Corinne Maurice and Kieran O’Donnell

By James Martin

Remember the classroom chestnut about the three Rs? The future of cutting-edge research hinges on the three Cs: communication, collaboration and connection. A new initiative from the Canadian Institute for Advanced Research (CIFAR) aims to help promising early-career researchers develop their skills as leaders and collaborators. Two McGill professors are in the first cohort of 18 CIFAR Azrieli Global Scholars: Corinne Maurice, assistant professor in the Department of Microbiology and Immunology, and Kieran O’Donnell, assistant professor in epigenetics and epidemiology in the Department of Psychiatry.

The CIFAR Azrieli Global Scholars program is open to researchers who are in the first five years of their first academic appointment. Scholars receive $100,000 CDN in undesignated research support (meaning it could be used to buy equipment or to pay student and postdoctoral researchers) and a two-year appointment to one of CIFAR’s 14 research programs, which are global networks of leading interdisciplinary researchers who “tackle questions across four broad areas: improving human health, creating successful societies, using technology to make life better, and sustaining life on Earth.”

Corinne Maurice came to McGill in January 2015 and is the Canada Research Chair in Gut Microbial Physiology. Her research focuses on better understanding the interactions between bacter and bacteriophages (viruses that attack bacteria), and how we might modulate those natural relationships to get better results from antibiotics and other interventions.

Although we have long appreciated the importance of a healthy gastrointestinal tract, Maurice’s field is surprisingly new. So new, in fact, that it wasn’t even the subject of her PhD research at the Université de Montpellier in France. “I focused on bacterial and viral communities in aquatic systems,” she says, adding with a chuckle, “So I basically went kayaking on Mediterranean lagoons.” As she was finishing her doctorate, other researchers began publishing the first seminal papers using data from the Human Microbiome Initiative, a four-year quest to identify and sequence all the microorganisms in the human body  – basically, the microbe version of the Human Genome Project.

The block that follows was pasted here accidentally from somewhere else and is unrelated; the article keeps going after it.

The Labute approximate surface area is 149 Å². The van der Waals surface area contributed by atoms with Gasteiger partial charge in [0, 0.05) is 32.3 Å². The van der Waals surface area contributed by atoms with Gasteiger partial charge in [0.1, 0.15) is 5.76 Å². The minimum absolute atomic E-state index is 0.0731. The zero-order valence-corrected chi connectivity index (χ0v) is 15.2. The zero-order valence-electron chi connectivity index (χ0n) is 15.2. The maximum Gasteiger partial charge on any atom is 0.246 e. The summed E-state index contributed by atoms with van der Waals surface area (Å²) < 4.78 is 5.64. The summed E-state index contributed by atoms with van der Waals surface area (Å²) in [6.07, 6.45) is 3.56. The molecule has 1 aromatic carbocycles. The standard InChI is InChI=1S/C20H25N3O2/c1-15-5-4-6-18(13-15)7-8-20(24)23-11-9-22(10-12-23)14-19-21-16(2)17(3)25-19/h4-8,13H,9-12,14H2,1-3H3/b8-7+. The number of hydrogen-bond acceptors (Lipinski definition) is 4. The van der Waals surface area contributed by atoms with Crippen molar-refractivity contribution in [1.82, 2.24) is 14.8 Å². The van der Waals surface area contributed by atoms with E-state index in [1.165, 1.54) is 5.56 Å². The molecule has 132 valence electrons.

“So when I started looking at postdoc opportunities, the field of human microbiome research kept coming up on my radar,” she recalls. “I thought it was so cool that you could look at humans as micro ecosystems; I’d never considered the human body that way. During my four-year postdoc with Peter Turnbaugh at Harvard University, I transitioned to the human gut. But I’m still working on bacterial communities and the viruses that affect the bacteria.”

Kieran O’Donnell also had an a-ha moment when it came to choosing a postdoc path. While finishing his PhD in clinical medicine at Imperial College London, where he studied the long-term effects of maternal prenatal anxiety or depression on child development, he attended a conference in Boston. There, McGill epigenetics researcher Michael Meaney gave a presentation on how a mother rat’s nurturing activity strongly affected whether their babies grew up to exhibit anxiety-like or depressive-like behaviours.

“He was unpacking the biology of something we have known for years:  that what happens early in life can have a sustained impact on brain and behaviour,” O’Donnell remembers. “I immediately wondered if similar molecular mechanisms could be at play in humans.” That question led to five years working as a postdoc in Meaney’s lab at the Douglas Hospital Research Centre, and now O’Donnell’s current appointment as a principal investigator at the Ludmer Centre for Neuroinformatics & Mental Health.